Several Augusta Commission members say they want more information about the city’s relationship with Heery International and its subconsultants before a vote scheduled today to extend its decade-old contract for two more years.
The city has paid Heery and its subconsultants about $9.5 million in fees over the past 10 years, with billing rates for some Heery personnel topping $200 an hour, to manage city construction projects funded by sales taxes. The contract provides for 4 percent rate increases each year.
A handful of ongoing construction projects isn’t a good enough reason to grant Heery an automatic extension, Commissioner Mary Davis said.
“I’m not comfortable about approving anything tomorrow,” Davis, who took office in January, said Monday. “There’s a history, of course, that I haven’t been involved in. But I need some more answers.”
Heery supplied several commissioners and school board members with tickets to Atlanta Falcons and Atlanta Braves games and paid for at least two commissioners to engage with constituents at breakfasts and other events, in hopes of getting them re-elected.
The unreported gifts violate the same ethics ordinance that ensnared three commissioners earlier this year for doing business under city contracts. The ordinance prohibits directly accepting gifts from “lobbyists, vendors or any other person seeking to influence official action” and requires gifts accepted by a commissioner on behalf of the city to be reported by the vendor and the recipient to the clerk of commission.
City Clerk Lena Bonner confirmed Monday that no one had ever filed a report about such a gift with the clerk’s office.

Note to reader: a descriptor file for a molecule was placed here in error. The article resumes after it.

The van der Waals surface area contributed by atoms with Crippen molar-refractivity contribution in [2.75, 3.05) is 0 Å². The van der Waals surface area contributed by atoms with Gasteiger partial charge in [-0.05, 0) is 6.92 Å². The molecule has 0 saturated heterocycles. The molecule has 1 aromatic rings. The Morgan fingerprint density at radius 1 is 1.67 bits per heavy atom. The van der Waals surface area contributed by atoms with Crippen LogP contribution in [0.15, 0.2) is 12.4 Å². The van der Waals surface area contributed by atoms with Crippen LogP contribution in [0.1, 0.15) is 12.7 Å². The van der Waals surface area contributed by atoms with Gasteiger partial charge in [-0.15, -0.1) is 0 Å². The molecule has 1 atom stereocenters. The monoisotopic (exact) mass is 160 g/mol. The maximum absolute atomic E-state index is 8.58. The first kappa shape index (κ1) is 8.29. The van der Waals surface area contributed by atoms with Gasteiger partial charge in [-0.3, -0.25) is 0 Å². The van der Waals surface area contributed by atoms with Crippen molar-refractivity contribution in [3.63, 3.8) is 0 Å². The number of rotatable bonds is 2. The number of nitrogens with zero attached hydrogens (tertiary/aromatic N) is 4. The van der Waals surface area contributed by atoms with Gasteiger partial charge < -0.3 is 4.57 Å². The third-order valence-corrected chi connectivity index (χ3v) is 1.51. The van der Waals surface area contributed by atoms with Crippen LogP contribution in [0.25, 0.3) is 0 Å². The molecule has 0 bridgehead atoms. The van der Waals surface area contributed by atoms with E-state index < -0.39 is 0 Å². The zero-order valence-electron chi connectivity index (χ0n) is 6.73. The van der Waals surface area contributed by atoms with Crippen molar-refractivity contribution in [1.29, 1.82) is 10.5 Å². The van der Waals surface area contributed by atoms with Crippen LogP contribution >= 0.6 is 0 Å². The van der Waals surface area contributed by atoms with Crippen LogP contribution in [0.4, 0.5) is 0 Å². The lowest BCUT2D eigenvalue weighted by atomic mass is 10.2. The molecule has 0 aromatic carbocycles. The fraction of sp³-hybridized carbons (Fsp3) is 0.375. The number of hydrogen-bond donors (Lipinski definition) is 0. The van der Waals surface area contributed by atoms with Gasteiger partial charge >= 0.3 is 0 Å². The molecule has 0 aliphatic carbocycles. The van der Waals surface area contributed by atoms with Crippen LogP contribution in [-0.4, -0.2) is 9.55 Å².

Commissioner Donnie Smith said he’ll make a motion today to refer the Heery renewal back to a commission committee for further study because of the questions.
He said a 4 p.m. meeting of the city’s ethics subcommittee might not be a good time to examine any attempts at influence because voting members are among those who received Heery gifts.
Commissioner Joe Jackson, who admitted accepting two Braves game tickets from Heery not long after he was elected, questioned Heery’s claim that it saves the city money on construction projects.
“It’s kind of like looking at the transit budget,” Jackson said. “Nobody can tell if you are saving anything.”
He said a “good cost estimator” would “have it down to the dead cost” rather than estimate a cost and report back on savings later.
“If I had to vote tomorrow to do away with it and it’s going to save the taxpayers’ money, I’d do it,” Jackson said.
Commissioner Bill Lockett, who helped lead the effort to censure three commissioners for ethics violations, did not respond to a phone call Monday. In a recent interview, he said the Heery contract was one he wasn’t concerned about.
“That’s something we don’t have involvement in,” said Lockett, who reported a $1,000 campaign contribution from Heery in November despite being unopposed for re-election.
Richmond County school board member Jack Padgett said that Lockett had invited him to lunch at Red Lobster with Heery officials shortly after Lockett was first elected but that that was the only contact Padgett had with the firm. The school system uses another company to manage its sales-tax projects.
Commissioner Wayne Guilfoyle, a flooring contractor, said he’d “never had the luxury” of working under a guaranteed maximum price contract, which allows construction costs to fluctuate so long as they don’t exceed the maximum.
He said the discussion about Heery needed to be about costs.
“I will not put it on consent,” he said of the scheduled vote today. “I think more discussion has to be done, (being) conscious that Heery’s already started. We have to look out for the taxpayers on that one.”
Commissioner Marion Williams, who served on the commission when Heery came aboard, said he still has questions about the group’s evolving role.
Gallop and Associates’ Butch Gallop was initially presented to serve as a city liaison with minority contractors, but Heery hasn’t provided any data on the involvement of women or minorities in city construction projects.
If Gallop’s role is now merely to involve local businesses in construction contracts, “the city can do that,” said Williams, who denied receiving any sports tickets or other favors from Heery.
“They probably know I don’t like sports,” he said.